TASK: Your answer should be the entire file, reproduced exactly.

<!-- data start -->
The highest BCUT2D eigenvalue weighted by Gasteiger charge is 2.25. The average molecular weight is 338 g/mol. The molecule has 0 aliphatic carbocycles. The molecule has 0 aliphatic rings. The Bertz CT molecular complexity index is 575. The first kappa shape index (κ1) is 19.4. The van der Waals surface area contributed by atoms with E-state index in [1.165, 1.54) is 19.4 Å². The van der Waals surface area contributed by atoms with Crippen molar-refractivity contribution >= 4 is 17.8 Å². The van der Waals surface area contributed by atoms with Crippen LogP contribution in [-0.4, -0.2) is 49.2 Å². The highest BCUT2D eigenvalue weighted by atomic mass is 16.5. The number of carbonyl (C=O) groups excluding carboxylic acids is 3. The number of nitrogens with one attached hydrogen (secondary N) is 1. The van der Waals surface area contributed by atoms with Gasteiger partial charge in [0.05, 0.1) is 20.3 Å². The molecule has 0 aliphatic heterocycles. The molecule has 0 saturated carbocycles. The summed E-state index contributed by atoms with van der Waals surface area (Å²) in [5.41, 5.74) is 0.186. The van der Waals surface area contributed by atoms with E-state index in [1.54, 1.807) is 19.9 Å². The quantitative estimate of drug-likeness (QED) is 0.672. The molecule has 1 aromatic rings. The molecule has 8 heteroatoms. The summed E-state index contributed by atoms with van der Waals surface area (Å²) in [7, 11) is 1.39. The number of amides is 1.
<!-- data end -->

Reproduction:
The highest BCUT2D eigenvalue weighted by Gasteiger charge is 2.25. The average molecular weight is 338 g/mol. The molecule has 0 aliphatic carbocycles. The molecule has 0 aliphatic rings. The Bertz CT molecular complexity index is 575. The first kappa shape index (κ1) is 19.4. The van der Waals surface area contributed by atoms with E-state index in [1.165, 1.54) is 19.4 Å². The van der Waals surface area contributed by atoms with Crippen molar-refractivity contribution >= 4 is 17.8 Å². The van der Waals surface area contributed by atoms with Crippen LogP contribution in [-0.4, -0.2) is 49.2 Å². The highest BCUT2D eigenvalue weighted by atomic mass is 16.5. The number of carbonyl (C=O) groups excluding carboxylic acids is 3. The number of nitrogens with one attached hydrogen (secondary N) is 1. The van der Waals surface area contributed by atoms with Gasteiger partial charge in [0.05, 0.1) is 20.3 Å². The molecule has 0 aliphatic heterocycles. The molecule has 0 saturated carbocycles. The summed E-state index contributed by atoms with van der Waals surface area (Å²) in [5.41, 5.74) is 0.186. The van der Waals surface area contributed by atoms with E-state index in [1.54, 1.807) is 19.9 Å². The quantitative estimate of drug-likeness (QED) is 0.672. The molecule has 1 aromatic rings. The molecule has 8 heteroatoms. The summed E-state index contributed by atoms with van der Waals surface area (Å²) in [7, 11) is 1.39. The number of amides is 1.